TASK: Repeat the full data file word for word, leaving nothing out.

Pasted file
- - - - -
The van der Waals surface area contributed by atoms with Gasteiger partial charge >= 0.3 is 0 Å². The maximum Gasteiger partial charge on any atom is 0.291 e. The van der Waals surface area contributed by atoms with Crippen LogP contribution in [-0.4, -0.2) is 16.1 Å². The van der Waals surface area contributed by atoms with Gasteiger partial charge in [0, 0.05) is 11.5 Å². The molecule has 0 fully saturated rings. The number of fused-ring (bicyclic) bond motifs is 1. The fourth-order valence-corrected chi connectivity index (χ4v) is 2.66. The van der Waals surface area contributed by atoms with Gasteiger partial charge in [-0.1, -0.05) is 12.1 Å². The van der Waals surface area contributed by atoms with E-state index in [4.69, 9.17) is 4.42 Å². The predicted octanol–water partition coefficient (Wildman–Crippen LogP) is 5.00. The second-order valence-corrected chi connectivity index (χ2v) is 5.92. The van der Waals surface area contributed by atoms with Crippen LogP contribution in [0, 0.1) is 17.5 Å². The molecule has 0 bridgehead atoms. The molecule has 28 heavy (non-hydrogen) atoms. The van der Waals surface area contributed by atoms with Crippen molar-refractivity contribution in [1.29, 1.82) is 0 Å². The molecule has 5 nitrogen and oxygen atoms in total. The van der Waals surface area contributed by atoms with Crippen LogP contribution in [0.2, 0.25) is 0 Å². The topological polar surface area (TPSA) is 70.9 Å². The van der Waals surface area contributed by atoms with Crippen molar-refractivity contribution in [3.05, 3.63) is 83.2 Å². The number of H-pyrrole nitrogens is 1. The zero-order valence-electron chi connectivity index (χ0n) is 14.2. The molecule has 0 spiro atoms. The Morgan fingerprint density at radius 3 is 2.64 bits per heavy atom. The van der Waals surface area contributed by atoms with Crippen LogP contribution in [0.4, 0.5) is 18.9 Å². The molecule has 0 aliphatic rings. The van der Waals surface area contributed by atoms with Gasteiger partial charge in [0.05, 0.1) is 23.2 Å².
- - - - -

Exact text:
The van der Waals surface area contributed by atoms with Gasteiger partial charge >= 0.3 is 0 Å². The maximum Gasteiger partial charge on any atom is 0.291 e. The van der Waals surface area contributed by atoms with Crippen LogP contribution in [-0.4, -0.2) is 16.1 Å². The van der Waals surface area contributed by atoms with Gasteiger partial charge in [0, 0.05) is 11.5 Å². The molecule has 0 fully saturated rings. The number of fused-ring (bicyclic) bond motifs is 1. The fourth-order valence-corrected chi connectivity index (χ4v) is 2.66. The van der Waals surface area contributed by atoms with Gasteiger partial charge in [-0.1, -0.05) is 12.1 Å². The van der Waals surface area contributed by atoms with E-state index in [4.69, 9.17) is 4.42 Å². The predicted octanol–water partition coefficient (Wildman–Crippen LogP) is 5.00. The second-order valence-corrected chi connectivity index (χ2v) is 5.92. The van der Waals surface area contributed by atoms with Crippen LogP contribution in [0, 0.1) is 17.5 Å². The molecule has 0 bridgehead atoms. The molecule has 28 heavy (non-hydrogen) atoms. The van der Waals surface area contributed by atoms with Crippen molar-refractivity contribution in [1.29, 1.82) is 0 Å². The molecule has 5 nitrogen and oxygen atoms in total. The van der Waals surface area contributed by atoms with Crippen LogP contribution in [0.2, 0.25) is 0 Å². The topological polar surface area (TPSA) is 70.9 Å². The van der Waals surface area contributed by atoms with Crippen molar-refractivity contribution in [3.05, 3.63) is 83.2 Å². The number of H-pyrrole nitrogens is 1. The zero-order valence-electron chi connectivity index (χ0n) is 14.2. The molecule has 0 spiro atoms. The Morgan fingerprint density at radius 3 is 2.64 bits per heavy atom. The van der Waals surface area contributed by atoms with Crippen LogP contribution in [0.4, 0.5) is 18.9 Å². The molecule has 0 aliphatic rings. The van der Waals surface area contributed by atoms with Gasteiger partial charge in [0.05, 0.1) is 23.2 Å².